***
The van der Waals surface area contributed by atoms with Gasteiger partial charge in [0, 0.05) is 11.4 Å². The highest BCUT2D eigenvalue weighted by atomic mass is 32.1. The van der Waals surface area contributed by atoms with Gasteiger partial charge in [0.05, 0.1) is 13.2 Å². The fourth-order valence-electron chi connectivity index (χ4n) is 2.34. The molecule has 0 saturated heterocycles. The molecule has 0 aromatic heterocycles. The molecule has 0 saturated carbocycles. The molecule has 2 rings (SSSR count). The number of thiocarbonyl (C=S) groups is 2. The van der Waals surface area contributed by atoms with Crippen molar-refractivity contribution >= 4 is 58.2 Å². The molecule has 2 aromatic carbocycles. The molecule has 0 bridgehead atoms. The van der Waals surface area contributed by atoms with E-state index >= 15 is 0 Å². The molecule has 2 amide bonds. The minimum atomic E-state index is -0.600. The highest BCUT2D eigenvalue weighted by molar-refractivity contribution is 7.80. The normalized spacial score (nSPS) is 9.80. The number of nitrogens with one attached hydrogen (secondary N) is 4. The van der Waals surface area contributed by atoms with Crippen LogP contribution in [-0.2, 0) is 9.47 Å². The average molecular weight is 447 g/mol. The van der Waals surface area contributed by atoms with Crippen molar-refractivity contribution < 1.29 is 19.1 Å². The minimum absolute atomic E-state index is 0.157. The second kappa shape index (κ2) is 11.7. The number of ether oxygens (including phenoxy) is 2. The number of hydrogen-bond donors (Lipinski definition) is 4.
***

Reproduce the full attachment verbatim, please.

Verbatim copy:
The van der Waals surface area contributed by atoms with Gasteiger partial charge in [0, 0.05) is 11.4 Å². The highest BCUT2D eigenvalue weighted by atomic mass is 32.1. The van der Waals surface area contributed by atoms with Gasteiger partial charge in [0.05, 0.1) is 13.2 Å². The fourth-order valence-electron chi connectivity index (χ4n) is 2.34. The molecule has 0 saturated heterocycles. The molecule has 0 aromatic heterocycles. The molecule has 0 saturated carbocycles. The molecule has 2 rings (SSSR count). The number of thiocarbonyl (C=S) groups is 2. The van der Waals surface area contributed by atoms with Crippen molar-refractivity contribution >= 4 is 58.2 Å². The molecule has 2 aromatic carbocycles. The molecule has 0 bridgehead atoms. The van der Waals surface area contributed by atoms with E-state index >= 15 is 0 Å². The molecule has 2 amide bonds. The minimum atomic E-state index is -0.600. The highest BCUT2D eigenvalue weighted by molar-refractivity contribution is 7.80. The normalized spacial score (nSPS) is 9.80. The number of nitrogens with one attached hydrogen (secondary N) is 4. The van der Waals surface area contributed by atoms with Crippen LogP contribution in [-0.2, 0) is 9.47 Å². The average molecular weight is 447 g/mol. The van der Waals surface area contributed by atoms with Crippen molar-refractivity contribution < 1.29 is 19.1 Å². The minimum absolute atomic E-state index is 0.157. The second kappa shape index (κ2) is 11.7. The number of ether oxygens (including phenoxy) is 2. The number of hydrogen-bond donors (Lipinski definition) is 4.